- Set your price limits. Determine your budget by establishing a maximum vehicle price you are willing to pay, along with maximum down payment and monthly loan payments if you plan to get an auto loan.
- If you plan to use outside financing (i.e., an auto loan from your local credit union), be ready prior to negotiating a price with the dealership and get pre-approved by your loan provider.
- Reach out to as many different dealerships as you can for test drives and price quotes.
- Focus on two or three car models you’re interested in buying to help narrow down your search.
- Make sure to schedule your test-drive appointment in advance, and call to confirm before you head out. Electric cars are in such high demand that few dealers are keeping vehicles around for test drives.
- If you’re looking to buy used, browse the many used car websites
- Check inventory and pricing with out-of-state dealerships. Delivery fees can range from $1,000–$2,000. But if you can find the ideal car at a lower price, it might be worth it.
Finally, patience is key! Try not to feel rushed, and keep your maximum price in mind so you know when to walk away. Buying a car, just like any other major purchase, takes time.
STEP FOUR: EV Ownership—Saving More Money with Rebates, Charging, Maintenance, and More!
Now that you’ve bought your EV, it’s time to enjoy your new ride, drive safe, and save more money!
First, apply for all the rebates you are eligible for. At the statewide level, there is the California Clean Vehicle Rebate Project (CVRP). At the local level here in the Monterey Bay Region, Central Coast Community Energy (CCCE) and Monterey Bay Air Resources District (MBARD) each offer their own stackable rebates, too. Once received, these rebates are for you to spend as you please—so you can use them to pay off your auto loans or treat yourself to a vacation!
Next, it’s time to install a charger, and renters, do not fret: Thanks to a new California law, landlords must grant tenants permission to install a charger if they have parking included in their lease.
There are three main categories of EV chargers (also known as electric vehicle supply equipment, or EVSE):
- Level 1 – This charger can plug into any 120V outlet just like your smartphone and has no installation costs but charges VERY slowly (at about 3–5 miles of range per hour).
- Level 2 – This charger uses a 240V outlet, like your washer and dryer unit, so depending on your parking spot’s proximity to outlets and your home’s electric capacity, the installation costs can vary significantly. The good news is, there are plenty of incentives in place to offset these costs that I will review in just a moment! Level 2 chargers have a charging rate of 12–80 miles per hour, making them perfect for at-home charging.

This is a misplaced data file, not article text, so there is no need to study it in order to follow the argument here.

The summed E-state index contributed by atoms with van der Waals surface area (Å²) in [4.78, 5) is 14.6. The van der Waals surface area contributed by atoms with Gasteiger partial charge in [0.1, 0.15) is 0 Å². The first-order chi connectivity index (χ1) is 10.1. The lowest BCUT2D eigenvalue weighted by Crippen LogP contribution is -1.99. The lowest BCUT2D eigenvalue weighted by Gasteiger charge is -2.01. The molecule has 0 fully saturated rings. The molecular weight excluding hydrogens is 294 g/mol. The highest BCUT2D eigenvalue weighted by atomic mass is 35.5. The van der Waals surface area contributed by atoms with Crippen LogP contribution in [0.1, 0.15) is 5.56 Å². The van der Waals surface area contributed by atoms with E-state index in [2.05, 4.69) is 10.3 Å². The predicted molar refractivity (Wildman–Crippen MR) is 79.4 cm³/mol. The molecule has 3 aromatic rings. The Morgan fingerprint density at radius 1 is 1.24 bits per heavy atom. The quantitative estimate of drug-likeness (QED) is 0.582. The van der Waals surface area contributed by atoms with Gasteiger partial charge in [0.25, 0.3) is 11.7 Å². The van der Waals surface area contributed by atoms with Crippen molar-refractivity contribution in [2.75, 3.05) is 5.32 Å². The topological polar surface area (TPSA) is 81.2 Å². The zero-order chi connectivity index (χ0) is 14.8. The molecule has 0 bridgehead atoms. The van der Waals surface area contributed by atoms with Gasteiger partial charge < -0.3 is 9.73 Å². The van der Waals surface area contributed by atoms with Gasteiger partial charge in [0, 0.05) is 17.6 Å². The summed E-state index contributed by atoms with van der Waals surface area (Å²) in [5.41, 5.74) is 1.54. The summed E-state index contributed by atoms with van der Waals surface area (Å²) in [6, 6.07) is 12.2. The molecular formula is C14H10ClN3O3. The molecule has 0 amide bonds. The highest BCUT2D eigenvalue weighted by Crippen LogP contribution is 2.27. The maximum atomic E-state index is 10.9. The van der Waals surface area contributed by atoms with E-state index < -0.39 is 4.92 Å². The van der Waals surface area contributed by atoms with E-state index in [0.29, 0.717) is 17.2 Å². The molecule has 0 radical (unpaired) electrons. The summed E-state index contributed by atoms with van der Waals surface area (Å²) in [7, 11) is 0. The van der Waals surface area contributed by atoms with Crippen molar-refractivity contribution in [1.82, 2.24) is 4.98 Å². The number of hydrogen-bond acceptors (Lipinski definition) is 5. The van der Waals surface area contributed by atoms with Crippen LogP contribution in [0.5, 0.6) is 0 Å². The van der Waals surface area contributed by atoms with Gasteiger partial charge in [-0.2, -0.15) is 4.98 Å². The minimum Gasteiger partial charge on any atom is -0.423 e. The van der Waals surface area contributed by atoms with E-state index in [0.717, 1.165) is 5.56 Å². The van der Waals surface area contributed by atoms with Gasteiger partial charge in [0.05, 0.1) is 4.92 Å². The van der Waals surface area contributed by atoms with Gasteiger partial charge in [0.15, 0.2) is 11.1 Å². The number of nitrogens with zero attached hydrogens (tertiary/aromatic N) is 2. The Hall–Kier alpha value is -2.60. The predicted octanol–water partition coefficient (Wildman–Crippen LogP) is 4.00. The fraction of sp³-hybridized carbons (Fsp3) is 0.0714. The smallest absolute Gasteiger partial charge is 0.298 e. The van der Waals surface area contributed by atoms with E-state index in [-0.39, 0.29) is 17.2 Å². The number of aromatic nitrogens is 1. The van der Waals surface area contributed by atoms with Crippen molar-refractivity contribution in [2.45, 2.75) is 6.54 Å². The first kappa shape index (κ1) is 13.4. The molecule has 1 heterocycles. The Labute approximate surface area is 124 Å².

- Level 3/DC Fast Chargers – These chargers are best for road trips and charging on the go because they can charge your EV’s battery level from 20% back up to 80% in as little as 20 minutes. They cannot be installed at home, and you will find them instead in parking lots off the highway, in shopping centers, and by grocery stores. You usually pay per kWh, but some DC fast-charging stations will charge you per minute of charging.
EV Charging and Charger Incentives
Grant recipients get to choose between getting a free level-2 charging unit installed (up to $2,000 in value) or receiving a $2,000 credit toward charging at public charging stations.
Additionally, everybody qualifies for a base rebate of up to $2,000 from Central Coast Community Energy (CCCE) to reimburse the cost of installation plus $400 for the cost of the charger itself (and both amounts increase for those who are income-qualified). The charger must be Level-2 and Wi-Fi-enabled.
Good Charging Practices
Do not over-charge! Ideally you want to start charging when the battery drops below 20% capacity and stop charging when it reaches 80%. This will preserve the battery, increasing its longevity. Of course, you can still charge it to 100% occasionally, when you are preparing for a longer trip and need the maximum range.
EV Maintenance and Servicing
EVs are much cheaper to maintain (depending on car brand, you save 30–50% in service costs) because they have far fewer mechanical components. After all, they have no engine oil, oil filter, fuel filter, air filter, or clutch that requires careful inspection, draining, and replacement. You still need to get your brakes, suspension, and tires checked just as with gas-powered cars, but even brakes experience less wear and tear thanks to regenerative breaking!
Any car mechanic or auto shop can service these mechanical components on your EV, but if you need your battery or electric motor serviced, make sure to go to a mechanic who is certified to work on EVs. Although batteries can be expensive to service or replace, most EVs come with a long-lasting battery that has a warranty of up to 8 years and 100k miles (some are even transferable, for used car owners!). If you want to learn more about how EVs work and why they require less maintenance, check out this in-depth EV buying guide made available by Green Citizen.